True Lies: How Statistics Fools Us

When an ad says 80% of dentists recommend Colgate, what do you assume? Do you believe they asked ~1,000 dentists out of which 800 recommended Colgate, or do you think they asked 10 out of which 8 recommended Colgate? Either way, they are correct—even if all the dentists recommend other toothpastes along with Colgate. This is how true numbers can fool you unless you arm yourself against the common fallacies.

In 1964 LA, an elderly lady was walking home from grocery shopping. As she made her way down an alley, she stooped to pick up an empty carton, at which point she suddenly felt herself being pushed to the ground. When she looked up, she saw a young woman with a blond ponytail running away down the alley with her purse. Near the end of the alley, a man saw the woman jump into a yellow car which was driven by a bearded black man.

Several days later, the police arrested a couple that matched the description. The probability that a random couple would satisfy all of the criteria—interracial couple, blonde hair, pony tail, bearded man, yellow car—was 1 in 12 million. Janet Collins and her husband Malcolm Collins were charged with the crime.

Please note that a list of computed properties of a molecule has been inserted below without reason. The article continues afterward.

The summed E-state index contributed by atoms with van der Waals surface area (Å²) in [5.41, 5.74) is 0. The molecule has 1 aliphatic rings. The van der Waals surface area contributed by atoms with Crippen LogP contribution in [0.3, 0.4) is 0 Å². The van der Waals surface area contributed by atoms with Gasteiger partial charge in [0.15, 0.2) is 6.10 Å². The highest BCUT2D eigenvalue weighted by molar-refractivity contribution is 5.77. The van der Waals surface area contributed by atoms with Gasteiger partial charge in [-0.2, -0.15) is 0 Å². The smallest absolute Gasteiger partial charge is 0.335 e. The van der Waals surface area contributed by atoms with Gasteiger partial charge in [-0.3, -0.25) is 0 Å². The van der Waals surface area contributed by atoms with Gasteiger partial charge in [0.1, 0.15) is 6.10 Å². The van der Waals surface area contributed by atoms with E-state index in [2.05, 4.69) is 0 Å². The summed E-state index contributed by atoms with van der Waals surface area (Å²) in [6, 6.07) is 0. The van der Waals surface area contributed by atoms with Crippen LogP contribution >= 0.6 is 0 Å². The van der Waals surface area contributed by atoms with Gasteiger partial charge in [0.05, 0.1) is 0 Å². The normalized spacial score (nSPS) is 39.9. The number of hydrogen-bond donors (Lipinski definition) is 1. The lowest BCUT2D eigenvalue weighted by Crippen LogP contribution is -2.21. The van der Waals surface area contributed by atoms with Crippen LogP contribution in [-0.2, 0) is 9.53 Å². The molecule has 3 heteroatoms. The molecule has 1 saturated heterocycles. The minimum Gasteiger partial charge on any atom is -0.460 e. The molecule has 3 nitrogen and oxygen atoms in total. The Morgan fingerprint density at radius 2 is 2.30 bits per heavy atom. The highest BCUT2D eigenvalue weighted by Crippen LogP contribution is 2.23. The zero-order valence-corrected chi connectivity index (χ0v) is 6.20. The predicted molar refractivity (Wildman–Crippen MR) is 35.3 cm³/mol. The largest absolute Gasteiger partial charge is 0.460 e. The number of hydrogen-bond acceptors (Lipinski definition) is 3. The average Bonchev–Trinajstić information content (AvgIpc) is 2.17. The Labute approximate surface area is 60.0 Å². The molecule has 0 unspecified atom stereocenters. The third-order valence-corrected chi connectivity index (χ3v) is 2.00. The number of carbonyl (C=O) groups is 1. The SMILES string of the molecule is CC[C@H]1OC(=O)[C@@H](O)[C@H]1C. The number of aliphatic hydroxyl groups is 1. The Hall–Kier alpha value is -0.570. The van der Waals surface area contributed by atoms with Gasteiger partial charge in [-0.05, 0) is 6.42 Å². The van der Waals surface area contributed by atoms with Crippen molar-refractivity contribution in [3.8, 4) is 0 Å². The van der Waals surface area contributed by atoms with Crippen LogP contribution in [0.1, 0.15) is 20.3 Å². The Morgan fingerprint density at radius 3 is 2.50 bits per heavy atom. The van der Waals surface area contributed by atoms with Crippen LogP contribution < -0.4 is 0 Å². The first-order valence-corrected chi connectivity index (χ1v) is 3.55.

In 1996 England, Sally Clark’s son died within few weeks after his birth. She had a second son in 1998 who also died in similar circumstances. Clark was arrested and tried for both deaths. The defence argued that the children had died of sudden infant death syndrome (SIDS). However, the prosecution case relied on the fact that the chance of two children from an affluent family suffering SIDS was 1 in 73 million. Clark was convicted in 1999.

As you would have guessed it by now, in both the cases the subjects were falsely convicted. But before I explain that, here’s a question. If something increases from 5% to 10%, is it a 5% increase or a 100% increase?

Which framing sounds more alarming? Suicide rate increases by 100% or Suicide rate increases by 5%? If the initial rate was 1 in a million, and has now increased to 2 in a million, would you call that a 100% increase or an increase of 0.0001%?

Both are correct, but one implies a completely different meaning. That’s how easily truth can be used to lie.